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Statement of Intent 2014-2019

Outcome: A Stable and Sustainable Macroeconomic Environment

A stable macroeconomic environment is important to achieving long-run economic growth and higher living standards. We also need to ensure that the New Zealand economy is not significantly impacted by the economic or financial troubles other countries experience (reducing our macroeconomic vulnerability) and that the actions of today do not impose undue costs on our economy in the future (sustainability).

Volatility in New Zealand's activity and employment (as measured by GDP variability) and inflation levels hurts decision-making with respect to employment, saving, investing, innovating and grasping opportunities. It lowers people's living standards by undermining the value of their purchasing power. Output lost during recessions is not always fully recovered causing us to fall further behind other OECD countries.

While there are many factors that impact on the macroeconomic environment, key factors within government's purview include the overall design of the macroeconomic framework, fiscal policy and structure of the Crown's balance sheet, and regulation governing the operation of product, capital and labour markets. The latter can sometimes act to amplify or dampen economic cycles, and economic and financial risks in the economy.

High government deficits and external debt can hurt economic stability, raise the negative impact of external crises, and push up real interest rates and borrowing costs. In addition, high levels of fiscal expenditure when the economy is strong (pro-cyclical fiscal stimulus) can exacerbate the interest rate and exchange rate cycles.

Government spending is always ultimately financed by taxation, whether now or in the future. Managing current and future spending pressures is important for growth, intergenerational fairness and ensuring that fiscal policy has the flexibility to deal with adverse shocks.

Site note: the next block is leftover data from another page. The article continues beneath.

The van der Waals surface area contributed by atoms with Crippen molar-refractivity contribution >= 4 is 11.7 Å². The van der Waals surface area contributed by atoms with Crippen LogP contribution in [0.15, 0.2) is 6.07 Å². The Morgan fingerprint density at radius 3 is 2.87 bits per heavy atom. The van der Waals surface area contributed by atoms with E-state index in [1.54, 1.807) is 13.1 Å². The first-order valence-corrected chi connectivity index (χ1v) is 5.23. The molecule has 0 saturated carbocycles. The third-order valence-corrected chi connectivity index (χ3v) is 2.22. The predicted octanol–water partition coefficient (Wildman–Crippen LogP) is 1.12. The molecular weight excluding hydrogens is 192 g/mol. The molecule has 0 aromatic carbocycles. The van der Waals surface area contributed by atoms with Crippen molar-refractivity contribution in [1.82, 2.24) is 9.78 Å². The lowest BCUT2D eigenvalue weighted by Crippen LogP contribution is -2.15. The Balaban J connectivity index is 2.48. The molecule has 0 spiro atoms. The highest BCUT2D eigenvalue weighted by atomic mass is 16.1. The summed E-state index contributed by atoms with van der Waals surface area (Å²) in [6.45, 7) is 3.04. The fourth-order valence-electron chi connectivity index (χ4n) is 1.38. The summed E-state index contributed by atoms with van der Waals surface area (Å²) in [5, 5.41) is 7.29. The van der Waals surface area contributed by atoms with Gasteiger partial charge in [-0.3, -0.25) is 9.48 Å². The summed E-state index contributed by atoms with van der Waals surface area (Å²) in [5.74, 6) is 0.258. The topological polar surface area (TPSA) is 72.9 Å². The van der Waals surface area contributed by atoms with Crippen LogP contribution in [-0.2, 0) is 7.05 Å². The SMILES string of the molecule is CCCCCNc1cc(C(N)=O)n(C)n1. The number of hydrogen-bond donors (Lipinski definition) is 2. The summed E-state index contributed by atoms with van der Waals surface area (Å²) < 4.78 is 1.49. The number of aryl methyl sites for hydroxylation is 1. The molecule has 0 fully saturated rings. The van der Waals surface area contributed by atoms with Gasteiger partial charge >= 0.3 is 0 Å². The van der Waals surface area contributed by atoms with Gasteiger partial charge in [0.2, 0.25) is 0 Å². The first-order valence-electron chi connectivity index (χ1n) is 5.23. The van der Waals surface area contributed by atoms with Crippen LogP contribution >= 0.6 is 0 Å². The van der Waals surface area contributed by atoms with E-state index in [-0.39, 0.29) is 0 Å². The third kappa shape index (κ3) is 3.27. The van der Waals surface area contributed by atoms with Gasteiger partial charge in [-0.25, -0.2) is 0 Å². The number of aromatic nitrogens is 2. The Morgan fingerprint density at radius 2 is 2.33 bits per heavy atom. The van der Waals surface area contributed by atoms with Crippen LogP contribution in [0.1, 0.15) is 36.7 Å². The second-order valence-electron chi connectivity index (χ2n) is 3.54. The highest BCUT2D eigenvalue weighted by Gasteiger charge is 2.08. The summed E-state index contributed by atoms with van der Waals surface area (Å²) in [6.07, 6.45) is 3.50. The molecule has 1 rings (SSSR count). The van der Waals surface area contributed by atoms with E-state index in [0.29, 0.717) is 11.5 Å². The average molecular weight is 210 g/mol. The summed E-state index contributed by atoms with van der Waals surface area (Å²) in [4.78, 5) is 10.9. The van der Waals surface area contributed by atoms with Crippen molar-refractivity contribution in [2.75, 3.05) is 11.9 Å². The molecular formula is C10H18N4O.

There are lessons to be learnt from the previous economic expansion and the global financial crisis. Ensuring we have the right financial stability tools in place, and that we use them appropriately, is important to prevent future financial crises. Some of these tools also have the potential to help smooth cyclical fluctuations in economic activity. Efficient capital and financial markets are important to help the economy react smoothly and adjust to shocks, and to ensure that firms, households and government are able to maximise the benefits from saving and fund investment.

The coming economic cycle is likely to test economic management again. The Canterbury rebuild will require significant resources. Demand for housing remains strong. The strength in domestic demand is likely at the margin to crowd-out activity in the traded sector. Over the next few years the Treasury is focused on managing the consequences for medium-term growth from the current cycle.

Why worry about house prices?

The relationship between housing markets and macroeconomic pressures is complex. Improvements in the functioning of housing markets may reduce pressures on interest rates, the exchange rate and the tradable sector. High and variable house prices can pose risks to financial stability with wider consequences for economic activity.

Improvements in the availability and cost of housing would also have direct benefits to households. Access to affordable housing also makes an important contribution to wider living standards and is essential to meet basic needs.

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